Different in Canada The practice of medicine in Canada is widely diversified - not all physicians have access to the same facilities, not all have the same training background. And so it would be ludicrous to expect all to be able to adhere to one rigid set of national "guidelines" which list, from A to Z, the tests and procedures that must be checked off in appropriate boxes. Dr. Mador is sceptical of this national approach. "We felt it was a terribly retrograde step to draw up an arbitrary set of 100 or so items which you checklisted as if you were doing a tuneup on your car. "The practice of medicine is different across Canada. Physicians were trained to know how to investigate specific types of cases. They have their protocols built in. So why do we need national guidelines?" But what Gellman envisions, and what his committee colleagues have taken as an article of faith, is that

out of its own purse. At least there won't be any taint of government "meddling".

Geilman: flexibility essential

whatever guidelines are developed, they will not be distorted into Mador's auto tuneup paradigm. "No standards can be formulated which cover all conceivable complications. Flexibility and adaptability are essential in order to allow the physician discretion in choosing what service he feels would be most beneficial for his patient," insists Gellman. "They would have to be very flexible to allow for individualized care in special circumstances. "In the majority of cases, if things go as they are supposed to, there are relatively few things one would insist upon seeing every time. And once you begin to get into complications you can forget about criteria." CMA withdrawal When the CMA board withdrew in 1975 it did not act in consensus. Had the Ontario caucus not been strong, the association might, right now, be involved in evaluating a pilot set of guidelines. There is irony in the sequence. Though in June 1976 the general council reiterated its rejection of the Gellman guidelines program, in September the board gave approval to the establishment of a "patient care appraisal subcommittee". It would be within the Council on Medical Education and would have representation from the Council on Medical Services. Now, instead of developing guidelines at federal expense, I wonder whether the CMA will end up doing it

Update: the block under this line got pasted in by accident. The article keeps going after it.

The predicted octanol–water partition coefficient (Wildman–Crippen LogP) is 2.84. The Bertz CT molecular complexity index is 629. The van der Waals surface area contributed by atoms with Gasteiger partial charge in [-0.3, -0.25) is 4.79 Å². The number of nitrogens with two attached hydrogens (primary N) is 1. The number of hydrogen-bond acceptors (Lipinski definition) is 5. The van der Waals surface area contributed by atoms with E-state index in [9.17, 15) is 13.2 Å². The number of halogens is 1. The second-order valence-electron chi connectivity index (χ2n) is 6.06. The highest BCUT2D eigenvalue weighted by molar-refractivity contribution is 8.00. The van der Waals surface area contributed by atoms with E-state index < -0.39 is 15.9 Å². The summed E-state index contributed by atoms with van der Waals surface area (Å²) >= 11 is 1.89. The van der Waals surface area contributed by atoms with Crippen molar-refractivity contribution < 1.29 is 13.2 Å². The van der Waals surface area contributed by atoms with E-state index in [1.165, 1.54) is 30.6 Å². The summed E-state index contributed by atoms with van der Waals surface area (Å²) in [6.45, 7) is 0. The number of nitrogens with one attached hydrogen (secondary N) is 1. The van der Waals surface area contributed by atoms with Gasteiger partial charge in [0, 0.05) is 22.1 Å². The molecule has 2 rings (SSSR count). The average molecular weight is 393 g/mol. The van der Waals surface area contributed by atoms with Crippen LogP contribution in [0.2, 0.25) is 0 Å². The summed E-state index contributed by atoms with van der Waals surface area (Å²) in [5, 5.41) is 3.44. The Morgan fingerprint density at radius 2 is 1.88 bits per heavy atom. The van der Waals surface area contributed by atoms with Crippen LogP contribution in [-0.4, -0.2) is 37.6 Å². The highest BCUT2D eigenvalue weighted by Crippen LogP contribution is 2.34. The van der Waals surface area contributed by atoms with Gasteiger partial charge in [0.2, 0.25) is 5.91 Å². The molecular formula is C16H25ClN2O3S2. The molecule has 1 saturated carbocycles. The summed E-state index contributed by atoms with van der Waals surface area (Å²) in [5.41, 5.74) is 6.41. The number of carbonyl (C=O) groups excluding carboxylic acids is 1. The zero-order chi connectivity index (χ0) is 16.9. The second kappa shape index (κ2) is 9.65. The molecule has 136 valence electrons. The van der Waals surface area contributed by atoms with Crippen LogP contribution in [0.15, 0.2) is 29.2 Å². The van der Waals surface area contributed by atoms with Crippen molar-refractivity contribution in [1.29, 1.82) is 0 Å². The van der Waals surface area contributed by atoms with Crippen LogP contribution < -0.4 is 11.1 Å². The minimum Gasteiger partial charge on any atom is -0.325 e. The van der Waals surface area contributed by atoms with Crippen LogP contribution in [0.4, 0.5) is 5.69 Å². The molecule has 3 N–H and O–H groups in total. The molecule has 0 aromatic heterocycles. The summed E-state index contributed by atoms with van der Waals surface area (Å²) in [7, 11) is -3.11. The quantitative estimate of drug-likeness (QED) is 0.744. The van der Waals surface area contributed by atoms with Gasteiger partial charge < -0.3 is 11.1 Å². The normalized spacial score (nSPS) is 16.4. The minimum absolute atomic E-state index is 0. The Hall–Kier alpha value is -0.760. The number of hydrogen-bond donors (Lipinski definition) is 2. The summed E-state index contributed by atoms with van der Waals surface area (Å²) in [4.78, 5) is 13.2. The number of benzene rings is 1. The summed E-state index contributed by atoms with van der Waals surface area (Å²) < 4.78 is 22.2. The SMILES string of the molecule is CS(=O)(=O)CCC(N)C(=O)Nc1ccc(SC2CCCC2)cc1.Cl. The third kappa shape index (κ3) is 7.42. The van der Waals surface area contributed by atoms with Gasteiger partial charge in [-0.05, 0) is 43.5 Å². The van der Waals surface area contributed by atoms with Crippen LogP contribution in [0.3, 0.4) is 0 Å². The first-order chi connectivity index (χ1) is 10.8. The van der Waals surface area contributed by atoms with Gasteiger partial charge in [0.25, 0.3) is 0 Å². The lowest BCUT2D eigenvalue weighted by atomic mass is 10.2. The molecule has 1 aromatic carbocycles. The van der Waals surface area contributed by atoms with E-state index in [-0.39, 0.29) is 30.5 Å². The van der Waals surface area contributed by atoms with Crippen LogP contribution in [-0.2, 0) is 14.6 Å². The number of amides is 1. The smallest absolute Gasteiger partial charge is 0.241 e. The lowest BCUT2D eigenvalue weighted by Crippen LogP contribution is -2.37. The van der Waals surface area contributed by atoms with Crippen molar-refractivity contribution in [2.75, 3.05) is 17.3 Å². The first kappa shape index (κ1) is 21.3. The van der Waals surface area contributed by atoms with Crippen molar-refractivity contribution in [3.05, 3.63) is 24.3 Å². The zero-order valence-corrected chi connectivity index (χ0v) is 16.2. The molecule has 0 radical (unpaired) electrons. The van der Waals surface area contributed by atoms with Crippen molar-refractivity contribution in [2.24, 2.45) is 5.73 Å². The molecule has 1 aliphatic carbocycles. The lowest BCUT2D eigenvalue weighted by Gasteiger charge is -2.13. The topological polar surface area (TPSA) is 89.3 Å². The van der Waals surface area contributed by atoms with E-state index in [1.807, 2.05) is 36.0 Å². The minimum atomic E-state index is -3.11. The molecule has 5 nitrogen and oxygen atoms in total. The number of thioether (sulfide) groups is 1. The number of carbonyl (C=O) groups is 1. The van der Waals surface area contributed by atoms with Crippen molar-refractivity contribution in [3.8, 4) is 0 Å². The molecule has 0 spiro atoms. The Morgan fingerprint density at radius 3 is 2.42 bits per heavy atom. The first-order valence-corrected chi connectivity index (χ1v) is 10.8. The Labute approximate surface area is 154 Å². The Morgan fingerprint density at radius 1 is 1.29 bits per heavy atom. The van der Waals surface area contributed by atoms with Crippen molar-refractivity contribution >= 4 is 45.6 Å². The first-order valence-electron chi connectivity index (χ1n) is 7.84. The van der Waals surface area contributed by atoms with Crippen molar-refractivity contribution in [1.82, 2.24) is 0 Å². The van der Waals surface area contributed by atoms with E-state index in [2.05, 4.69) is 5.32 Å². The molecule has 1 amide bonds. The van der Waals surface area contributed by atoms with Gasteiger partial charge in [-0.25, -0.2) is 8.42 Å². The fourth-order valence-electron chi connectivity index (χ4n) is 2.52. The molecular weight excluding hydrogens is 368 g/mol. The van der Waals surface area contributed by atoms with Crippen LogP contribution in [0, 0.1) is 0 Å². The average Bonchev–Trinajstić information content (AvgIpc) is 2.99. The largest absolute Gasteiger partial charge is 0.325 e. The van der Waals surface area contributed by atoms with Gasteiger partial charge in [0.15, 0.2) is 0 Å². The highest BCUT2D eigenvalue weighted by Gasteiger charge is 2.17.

Subcommittee's task The subcommittee is charged with developing a plan to outline ways in which the CMA might help its divisions develop patient care appraisal mechanisms. How much, if any, dovetailing there might be with the Gellman group is at this point speculative. If the subcommittee survives in 1977 (its funding past 1976 is not confirmed) it may face the problem of support for the concept of patient care appraisal. Tactically, the best way to do this appears to be by emphasizing the educational aspects of patient care appraisal. That is what Joseph Chouinard, coordinator of the Council on Medical Education, has been doing in his proPCA lobbying. Some excerpts from Chouinard's presentation: * The primary purpose of patient care appraisal is to improve patient care by educating physicians. * The CMA should encourage physicians to use patient care appraisal in their practices as a basis for determining their needs for continuing medical education. * The CMA should prepare a climate of acceptance in the medical community for systems of patient care appraisal for continuing self-evaluation and education. * The objective of PCA is not medical audit, utilization review or claims review by paying agencies. The purpose of PCA is to define the real educational needs of practising physicians in order to gear continuing medical education accordingly. More than a list Within this broader objective, it may become necessary to define just the kind of criteria and standards being patterned by the Gellman committee. But there is more to patient care appraisal than that, says Chouinard, certainly more than the delineation of "shopping lists". What seems a more likely result or at least a goal - might be the development of expertise (a full-time staff or resource person) available to hospitals, groups, clinics etc. in the provinces, to help them devise an appraisal system most appropriate for them. This would allow appraisal techniques to get away from rigid national criteria and would encourage provincial divisions to work up their own systems. The purposes would be to involve local physicians in their own appraisals and establish realistic expectations related to the level of diagnostic and